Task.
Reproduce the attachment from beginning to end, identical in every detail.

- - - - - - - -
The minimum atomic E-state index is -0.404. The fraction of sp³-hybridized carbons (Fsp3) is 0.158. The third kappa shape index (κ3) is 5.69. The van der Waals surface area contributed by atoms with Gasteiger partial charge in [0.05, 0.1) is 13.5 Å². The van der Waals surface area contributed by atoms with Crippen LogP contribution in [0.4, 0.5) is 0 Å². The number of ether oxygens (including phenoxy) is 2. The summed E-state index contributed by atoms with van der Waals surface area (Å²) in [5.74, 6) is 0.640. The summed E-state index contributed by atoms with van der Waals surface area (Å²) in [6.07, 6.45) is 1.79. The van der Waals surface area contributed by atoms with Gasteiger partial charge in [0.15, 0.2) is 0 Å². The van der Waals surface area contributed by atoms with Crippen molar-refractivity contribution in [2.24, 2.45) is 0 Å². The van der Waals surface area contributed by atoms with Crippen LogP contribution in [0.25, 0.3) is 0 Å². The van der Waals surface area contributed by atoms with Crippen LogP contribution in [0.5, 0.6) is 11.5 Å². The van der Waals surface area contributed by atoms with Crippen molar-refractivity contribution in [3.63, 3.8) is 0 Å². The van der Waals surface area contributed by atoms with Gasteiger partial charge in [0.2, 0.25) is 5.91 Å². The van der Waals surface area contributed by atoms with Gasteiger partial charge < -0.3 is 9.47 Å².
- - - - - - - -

The minimum atomic E-state index is -0.404. The fraction of sp³-hybridized carbons (Fsp3) is 0.158. The third kappa shape index (κ3) is 5.69. The van der Waals surface area contributed by atoms with Gasteiger partial charge in [0.05, 0.1) is 13.5 Å². The van der Waals surface area contributed by atoms with Crippen LogP contribution in [0.4, 0.5) is 0 Å². The number of ether oxygens (including phenoxy) is 2. The summed E-state index contributed by atoms with van der Waals surface area (Å²) in [5.74, 6) is 0.640. The summed E-state index contributed by atoms with van der Waals surface area (Å²) in [6.07, 6.45) is 1.79. The van der Waals surface area contributed by atoms with Gasteiger partial charge in [0.15, 0.2) is 0 Å². The van der Waals surface area contributed by atoms with Crippen molar-refractivity contribution in [2.24, 2.45) is 0 Å². The van der Waals surface area contributed by atoms with Crippen LogP contribution in [0.25, 0.3) is 0 Å². The van der Waals surface area contributed by atoms with Crippen LogP contribution in [0.5, 0.6) is 11.5 Å². The van der Waals surface area contributed by atoms with Crippen molar-refractivity contribution in [3.63, 3.8) is 0 Å². The van der Waals surface area contributed by atoms with Gasteiger partial charge in [0.2, 0.25) is 5.91 Å². The van der Waals surface area contributed by atoms with Gasteiger partial charge < -0.3 is 9.47 Å².